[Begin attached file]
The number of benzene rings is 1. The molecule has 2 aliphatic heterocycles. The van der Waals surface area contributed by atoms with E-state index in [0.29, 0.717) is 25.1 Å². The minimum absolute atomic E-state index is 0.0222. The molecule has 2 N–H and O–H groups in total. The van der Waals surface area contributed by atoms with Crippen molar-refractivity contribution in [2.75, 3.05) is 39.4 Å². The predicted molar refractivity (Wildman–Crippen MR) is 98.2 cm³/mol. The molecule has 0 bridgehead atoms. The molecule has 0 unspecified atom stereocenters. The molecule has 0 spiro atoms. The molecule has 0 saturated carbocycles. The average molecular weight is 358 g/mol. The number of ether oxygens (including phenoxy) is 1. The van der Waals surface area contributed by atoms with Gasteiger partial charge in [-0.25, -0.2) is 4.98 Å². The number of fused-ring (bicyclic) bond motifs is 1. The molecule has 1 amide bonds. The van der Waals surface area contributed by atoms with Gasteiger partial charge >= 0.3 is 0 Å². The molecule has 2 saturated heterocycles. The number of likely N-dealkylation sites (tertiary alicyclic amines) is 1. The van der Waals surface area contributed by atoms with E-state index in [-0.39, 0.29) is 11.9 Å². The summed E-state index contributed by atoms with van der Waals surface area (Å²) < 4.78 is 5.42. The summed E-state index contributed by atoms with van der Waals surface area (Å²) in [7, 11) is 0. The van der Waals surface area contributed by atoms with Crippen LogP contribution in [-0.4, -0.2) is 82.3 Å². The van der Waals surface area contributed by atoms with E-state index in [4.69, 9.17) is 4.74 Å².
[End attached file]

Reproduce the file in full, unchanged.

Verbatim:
The number of benzene rings is 1. The molecule has 2 aliphatic heterocycles. The van der Waals surface area contributed by atoms with E-state index in [0.29, 0.717) is 25.1 Å². The minimum absolute atomic E-state index is 0.0222. The molecule has 2 N–H and O–H groups in total. The van der Waals surface area contributed by atoms with Crippen molar-refractivity contribution in [2.75, 3.05) is 39.4 Å². The predicted molar refractivity (Wildman–Crippen MR) is 98.2 cm³/mol. The molecule has 0 bridgehead atoms. The molecule has 0 unspecified atom stereocenters. The molecule has 0 spiro atoms. The molecule has 0 saturated carbocycles. The average molecular weight is 358 g/mol. The number of ether oxygens (including phenoxy) is 1. The van der Waals surface area contributed by atoms with Gasteiger partial charge in [-0.25, -0.2) is 4.98 Å². The number of fused-ring (bicyclic) bond motifs is 1. The molecule has 1 amide bonds. The van der Waals surface area contributed by atoms with Gasteiger partial charge >= 0.3 is 0 Å². The molecule has 2 saturated heterocycles. The number of likely N-dealkylation sites (tertiary alicyclic amines) is 1. The van der Waals surface area contributed by atoms with E-state index in [-0.39, 0.29) is 11.9 Å². The summed E-state index contributed by atoms with van der Waals surface area (Å²) < 4.78 is 5.42. The summed E-state index contributed by atoms with van der Waals surface area (Å²) in [7, 11) is 0. The van der Waals surface area contributed by atoms with Crippen LogP contribution in [-0.4, -0.2) is 82.3 Å². The van der Waals surface area contributed by atoms with E-state index in [4.69, 9.17) is 4.74 Å².